Whatever type of index fund I am considering, the first thing I look for is the MER of the various funds that track that index. If I am looking for an index fund that tracks the Canadian stock market, I pull up the various Canadian equity ETFs and start comparing the MER of each fund.
Staying with the theme of costs, this has less to do with the ETF it's self and more to do with the online broker you buy the ETF from. Some online brokerages charge a commission every time you buy an ETF. These fees are often around $5 or more per transaction.
So, if you spent $100 buying ETFs you could be charged $5 for that transaction. This can seriously eat into the returns of smaller investors who are investing small amounts of money at a time.
For that reason, before you start your DIY investing journey you should take your time to find the right online broker that allows you to buy ETFs for the lowest price possible.
3. Fund structure & withholding taxes
No matter, what country you live in if you are investing in stocks or ETFs that hold stocks from foreign countries, you are likely going to be paying withholding taxes.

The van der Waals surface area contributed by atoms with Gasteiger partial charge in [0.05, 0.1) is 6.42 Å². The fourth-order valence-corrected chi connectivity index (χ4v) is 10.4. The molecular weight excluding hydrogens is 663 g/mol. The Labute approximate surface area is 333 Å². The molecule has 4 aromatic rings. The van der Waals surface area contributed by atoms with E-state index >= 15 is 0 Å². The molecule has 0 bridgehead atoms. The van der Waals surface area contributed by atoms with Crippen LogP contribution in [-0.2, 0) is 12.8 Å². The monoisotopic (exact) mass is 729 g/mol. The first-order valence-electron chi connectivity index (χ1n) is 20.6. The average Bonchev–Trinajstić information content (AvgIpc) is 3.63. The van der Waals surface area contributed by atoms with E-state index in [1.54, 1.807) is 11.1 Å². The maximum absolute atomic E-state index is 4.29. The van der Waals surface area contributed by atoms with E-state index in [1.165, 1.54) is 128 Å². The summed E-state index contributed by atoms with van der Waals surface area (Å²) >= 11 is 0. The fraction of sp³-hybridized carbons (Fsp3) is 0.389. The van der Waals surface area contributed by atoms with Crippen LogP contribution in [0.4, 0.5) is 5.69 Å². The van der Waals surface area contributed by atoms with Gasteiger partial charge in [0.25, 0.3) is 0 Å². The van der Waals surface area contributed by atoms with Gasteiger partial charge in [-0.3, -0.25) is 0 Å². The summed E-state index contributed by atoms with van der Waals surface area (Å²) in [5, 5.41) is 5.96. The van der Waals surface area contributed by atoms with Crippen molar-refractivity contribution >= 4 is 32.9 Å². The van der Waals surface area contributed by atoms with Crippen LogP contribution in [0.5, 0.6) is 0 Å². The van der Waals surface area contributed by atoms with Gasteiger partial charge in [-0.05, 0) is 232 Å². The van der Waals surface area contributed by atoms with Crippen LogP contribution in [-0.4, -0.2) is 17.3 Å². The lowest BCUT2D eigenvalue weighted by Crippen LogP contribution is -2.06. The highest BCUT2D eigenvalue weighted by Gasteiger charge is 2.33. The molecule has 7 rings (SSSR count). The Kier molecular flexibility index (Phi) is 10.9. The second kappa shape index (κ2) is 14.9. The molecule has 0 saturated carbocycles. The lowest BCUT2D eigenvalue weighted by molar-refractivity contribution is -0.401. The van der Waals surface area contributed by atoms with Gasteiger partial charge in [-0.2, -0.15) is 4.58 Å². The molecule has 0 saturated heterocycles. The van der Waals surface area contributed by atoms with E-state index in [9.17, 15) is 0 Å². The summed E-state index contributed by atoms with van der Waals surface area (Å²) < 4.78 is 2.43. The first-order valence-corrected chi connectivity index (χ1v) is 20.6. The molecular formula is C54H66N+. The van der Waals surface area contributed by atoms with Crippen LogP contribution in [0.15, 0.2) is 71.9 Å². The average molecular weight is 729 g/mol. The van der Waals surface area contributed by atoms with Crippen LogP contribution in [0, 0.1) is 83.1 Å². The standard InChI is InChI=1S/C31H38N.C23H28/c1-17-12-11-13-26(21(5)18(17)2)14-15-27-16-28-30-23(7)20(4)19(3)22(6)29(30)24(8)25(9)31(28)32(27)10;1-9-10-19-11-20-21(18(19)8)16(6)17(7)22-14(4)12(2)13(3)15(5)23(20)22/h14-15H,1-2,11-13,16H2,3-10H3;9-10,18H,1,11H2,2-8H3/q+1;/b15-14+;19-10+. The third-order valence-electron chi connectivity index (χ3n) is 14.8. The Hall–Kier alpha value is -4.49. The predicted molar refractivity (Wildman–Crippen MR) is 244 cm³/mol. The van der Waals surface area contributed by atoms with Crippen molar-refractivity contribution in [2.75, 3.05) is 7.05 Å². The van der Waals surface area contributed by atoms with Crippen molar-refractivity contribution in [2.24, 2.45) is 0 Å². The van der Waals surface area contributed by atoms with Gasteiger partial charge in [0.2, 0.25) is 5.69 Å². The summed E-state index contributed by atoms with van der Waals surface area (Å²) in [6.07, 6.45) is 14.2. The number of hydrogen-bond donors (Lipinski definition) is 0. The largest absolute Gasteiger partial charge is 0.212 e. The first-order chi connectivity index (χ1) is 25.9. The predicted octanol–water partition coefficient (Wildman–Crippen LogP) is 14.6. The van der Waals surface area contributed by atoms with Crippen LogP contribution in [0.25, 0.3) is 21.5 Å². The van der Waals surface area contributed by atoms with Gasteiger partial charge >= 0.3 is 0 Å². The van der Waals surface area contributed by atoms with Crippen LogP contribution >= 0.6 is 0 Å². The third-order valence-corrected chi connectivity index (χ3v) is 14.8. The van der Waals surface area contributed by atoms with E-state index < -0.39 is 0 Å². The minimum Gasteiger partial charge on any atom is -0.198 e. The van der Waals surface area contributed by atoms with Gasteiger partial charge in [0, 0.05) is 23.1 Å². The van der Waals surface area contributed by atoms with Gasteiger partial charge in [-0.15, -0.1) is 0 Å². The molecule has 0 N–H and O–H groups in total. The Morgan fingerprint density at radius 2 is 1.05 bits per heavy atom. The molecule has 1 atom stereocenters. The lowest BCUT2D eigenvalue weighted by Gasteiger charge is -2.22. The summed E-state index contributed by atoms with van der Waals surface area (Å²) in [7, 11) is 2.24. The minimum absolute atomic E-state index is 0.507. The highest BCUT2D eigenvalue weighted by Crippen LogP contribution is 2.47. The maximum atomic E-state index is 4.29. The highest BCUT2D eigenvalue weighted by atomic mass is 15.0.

Put simply, if a foreign company pays you a dividend a portion of that dividend is taxed before it ever gets to you by the government of where that company is located.
Investors outside of the U.S have two levels of withholding taxes that they need to be aware of.
Since I am Canadian, I'll explain the two levels of withholding tax in the Canadian context. If you are not American or Canadian, a similar withholding tax issue will likely be a factor for your investing.
Level 1 (L1) withholding tax: These are withholding taxes levied by a foreign government when a Canadian investor receives dividends from a company in that country.
Level 2 (L2) withholding tax: This is an additional withholding tax (typically 15%) applied by the U.S government. Level 2 withholding tax applies to dividends paid to a Canadian investor by a Canadian-listed ETF that owns a US-listed ETF. You still have to pay level 1 withholding tax in addition to this 15% withholding tax to the U.S government.